Finding the perfect set of skis can easily be compared to trying to find the perfect relationship, in short it’s complicated! It’s also something that’s very much subjective and can be a lot of hassle, but once you’ve found the right ‘partner’all that effort will be worth it. Be careful not to get too bogged down in this relationship/ski analogy, as while in a relationship they say that opposites attract, in the case of you and your skis, you should probably share a similar goal. For example, it wouldn’t make much sense to trek into the backcountry powder on a skinny set of park skis. It wouldn’t be fun and no doubt you’d soon be pretty frustrated. Such a relationship is almost certainly doomed to failure. But as we said, it is all very subjective, so please bear in mind that nothing is gospel.
Firstly you should be aware that skis can be regular or twin tip. It’s pretty self explanatory, but twin tip basically means that the ski has two tips because unlike regular skis the tail is also curved upwards. This is designed to help you easily ski in both directions, ie ride regular and backwards (otherwise known as switch). For freestylers twin tips are pretty much a no brainer.
Concepts such as zero-camber, negative camber and rocker shapes resound throughout the freeski world. These terms might sound quite perplexing, but they are just used to describe the shape of the ski when you view it from the side. Until recently, ski manufacturers were all sticking to producing traditional camber skis and these still exist, but now you can also buy skis that are the reverse i.e. negative camber. This shape works really well in the powder, but can bring disadvantages on the slopes and in the parks, which is why many ski manufacturers have gone on to create hybrids, which are skis that combine positive, negative and zero camber in various extremes, designed to give you the best of both worlds.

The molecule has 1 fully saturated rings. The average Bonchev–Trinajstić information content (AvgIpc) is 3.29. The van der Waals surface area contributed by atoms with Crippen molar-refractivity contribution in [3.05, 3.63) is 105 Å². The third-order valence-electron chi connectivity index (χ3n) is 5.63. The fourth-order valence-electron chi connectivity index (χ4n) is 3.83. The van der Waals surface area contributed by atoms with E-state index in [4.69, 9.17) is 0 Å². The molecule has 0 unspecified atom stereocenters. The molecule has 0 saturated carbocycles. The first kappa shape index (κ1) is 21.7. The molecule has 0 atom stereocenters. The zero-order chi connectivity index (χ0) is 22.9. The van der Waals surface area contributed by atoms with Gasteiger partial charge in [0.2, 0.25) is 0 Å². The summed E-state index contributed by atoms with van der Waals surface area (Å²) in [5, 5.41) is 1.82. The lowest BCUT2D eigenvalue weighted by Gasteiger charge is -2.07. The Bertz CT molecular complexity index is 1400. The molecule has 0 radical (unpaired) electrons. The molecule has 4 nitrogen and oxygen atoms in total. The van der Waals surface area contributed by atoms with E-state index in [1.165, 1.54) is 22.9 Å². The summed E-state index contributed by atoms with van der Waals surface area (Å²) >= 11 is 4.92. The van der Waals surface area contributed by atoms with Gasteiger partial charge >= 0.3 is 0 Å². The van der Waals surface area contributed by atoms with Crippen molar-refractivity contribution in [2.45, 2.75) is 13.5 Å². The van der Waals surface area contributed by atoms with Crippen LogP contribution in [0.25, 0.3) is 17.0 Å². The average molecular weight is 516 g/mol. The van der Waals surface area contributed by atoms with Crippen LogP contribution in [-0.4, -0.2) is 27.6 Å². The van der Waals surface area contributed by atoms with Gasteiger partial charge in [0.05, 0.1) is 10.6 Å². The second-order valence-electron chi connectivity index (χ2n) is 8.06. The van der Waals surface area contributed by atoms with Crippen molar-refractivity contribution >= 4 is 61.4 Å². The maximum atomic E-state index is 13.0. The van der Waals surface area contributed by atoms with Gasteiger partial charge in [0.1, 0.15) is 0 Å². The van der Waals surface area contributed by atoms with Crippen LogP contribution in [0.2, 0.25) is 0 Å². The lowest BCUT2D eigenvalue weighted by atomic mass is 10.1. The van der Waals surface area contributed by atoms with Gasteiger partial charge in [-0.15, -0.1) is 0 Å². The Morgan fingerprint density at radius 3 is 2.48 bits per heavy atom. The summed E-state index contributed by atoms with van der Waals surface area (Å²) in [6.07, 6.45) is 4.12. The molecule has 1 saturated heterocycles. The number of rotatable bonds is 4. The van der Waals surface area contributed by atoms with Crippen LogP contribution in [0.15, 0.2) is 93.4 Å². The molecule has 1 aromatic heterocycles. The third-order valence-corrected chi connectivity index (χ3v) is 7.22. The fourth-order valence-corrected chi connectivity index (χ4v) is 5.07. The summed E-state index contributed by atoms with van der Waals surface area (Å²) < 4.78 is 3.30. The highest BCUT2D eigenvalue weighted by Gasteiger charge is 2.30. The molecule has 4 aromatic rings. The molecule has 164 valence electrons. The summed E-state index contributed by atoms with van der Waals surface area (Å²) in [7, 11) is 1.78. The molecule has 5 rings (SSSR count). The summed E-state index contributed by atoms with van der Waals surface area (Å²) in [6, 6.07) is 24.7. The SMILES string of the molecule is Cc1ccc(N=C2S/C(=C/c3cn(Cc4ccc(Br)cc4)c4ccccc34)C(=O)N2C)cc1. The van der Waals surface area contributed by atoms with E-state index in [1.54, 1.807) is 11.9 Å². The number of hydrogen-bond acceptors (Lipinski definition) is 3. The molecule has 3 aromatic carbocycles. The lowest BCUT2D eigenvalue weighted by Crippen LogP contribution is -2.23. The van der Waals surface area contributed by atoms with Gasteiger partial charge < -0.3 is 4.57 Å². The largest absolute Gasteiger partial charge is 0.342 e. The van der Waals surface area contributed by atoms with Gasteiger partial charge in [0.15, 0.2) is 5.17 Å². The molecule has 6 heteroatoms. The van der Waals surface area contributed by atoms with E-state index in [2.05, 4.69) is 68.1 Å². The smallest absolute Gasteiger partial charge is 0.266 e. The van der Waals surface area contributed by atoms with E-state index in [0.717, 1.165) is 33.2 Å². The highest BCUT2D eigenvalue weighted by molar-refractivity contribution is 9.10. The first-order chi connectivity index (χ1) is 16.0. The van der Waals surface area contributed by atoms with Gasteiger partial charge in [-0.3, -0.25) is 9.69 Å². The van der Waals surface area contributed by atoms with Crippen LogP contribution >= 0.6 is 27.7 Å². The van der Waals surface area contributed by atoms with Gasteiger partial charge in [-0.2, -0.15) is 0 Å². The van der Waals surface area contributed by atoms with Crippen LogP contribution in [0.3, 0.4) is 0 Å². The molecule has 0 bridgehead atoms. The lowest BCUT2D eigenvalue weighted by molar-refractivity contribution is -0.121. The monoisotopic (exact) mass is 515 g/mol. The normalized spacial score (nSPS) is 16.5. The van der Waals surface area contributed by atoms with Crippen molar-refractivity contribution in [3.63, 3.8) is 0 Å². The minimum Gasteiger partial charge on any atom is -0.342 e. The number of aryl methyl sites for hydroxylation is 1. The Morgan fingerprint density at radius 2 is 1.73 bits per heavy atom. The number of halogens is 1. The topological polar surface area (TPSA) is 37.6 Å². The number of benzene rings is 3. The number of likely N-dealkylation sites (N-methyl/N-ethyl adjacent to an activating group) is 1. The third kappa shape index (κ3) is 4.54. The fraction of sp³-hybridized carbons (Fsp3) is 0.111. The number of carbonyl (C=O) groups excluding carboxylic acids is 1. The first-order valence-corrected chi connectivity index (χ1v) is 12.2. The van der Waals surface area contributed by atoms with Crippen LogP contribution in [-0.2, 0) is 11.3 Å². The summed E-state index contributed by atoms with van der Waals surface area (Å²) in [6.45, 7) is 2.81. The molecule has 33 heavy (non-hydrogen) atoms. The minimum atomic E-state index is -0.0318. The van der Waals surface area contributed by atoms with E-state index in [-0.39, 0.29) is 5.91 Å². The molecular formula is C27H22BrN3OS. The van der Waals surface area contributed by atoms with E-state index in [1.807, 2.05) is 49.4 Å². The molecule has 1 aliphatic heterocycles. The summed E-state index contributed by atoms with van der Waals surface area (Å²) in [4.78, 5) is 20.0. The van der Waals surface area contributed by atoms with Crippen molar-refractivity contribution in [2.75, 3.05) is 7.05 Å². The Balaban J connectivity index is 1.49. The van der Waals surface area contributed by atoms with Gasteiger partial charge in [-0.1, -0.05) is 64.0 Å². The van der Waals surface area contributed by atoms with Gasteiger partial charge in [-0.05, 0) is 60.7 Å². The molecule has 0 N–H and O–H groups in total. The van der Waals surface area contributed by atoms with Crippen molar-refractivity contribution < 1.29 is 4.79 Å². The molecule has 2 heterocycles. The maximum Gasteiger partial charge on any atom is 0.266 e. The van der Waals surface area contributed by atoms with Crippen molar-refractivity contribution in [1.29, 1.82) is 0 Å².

Determining the proper flex in freeski models is not as easy as it used to be with a standard set of old school entry level skis. It’s simply no longer a question of “hard” or “soft”. With all the new shapes, it is impossible to isolate the flex. Therefore, we’ll keep this brief. In general the stiffer the ski the more responsive it will be, however stiffer skis have the downfall of being less forgiving, which is something to bear in mind. A softer flex on a set of wide skis will love the backcountry jibbing and powder surfing. Freestyle skis also prefer a softer flex, as it helps to absorb shocks and be more forgiving on landings. Be aware that if you go too soft then you’ll loose some pop, so you might not be able to pop off those rails quite as you’d expeect. But really flex is very much a matter of personal taste!
Narrower waist widths are quicker edge to edge when turning, whilst wider waist widths will help flotation in powder and chopped up snow. In freeriding you can generally apply the thesis: “The wider the ski, the better it is in powder.” and most freeskiers wouldn’t contradict this. But the trouble comes in that there are now so many forms of “wide”. Waists of 85 mm or even 90 mm brings with it the stability that is needed for monstrous obstacles, which when you see kickers the size of a block of flats with the run in reminiscent of a long-range missile, it’s not surprising that even park skis have now become a little wider. Die hard rail riders will find narrower skis more agile.
In terms of the ski’s construction, there are two main types – cap and sandwich. Cap construction involves laying fiberglass or similar over the top layer of the skis The fiberglass extends over the core from one edge to the other. This type of ski has the advantage of being very light. Sandwich construction is pretty much like a ski sandwich. Layers are stacked on top of each other and bound together. The usual order goes base layer, then fiberglass, then metal, then the core, then another layer of fiberglass, and lastly the topsheet. The result of this is a vertical sidewall which will help provide plenty of edge grip.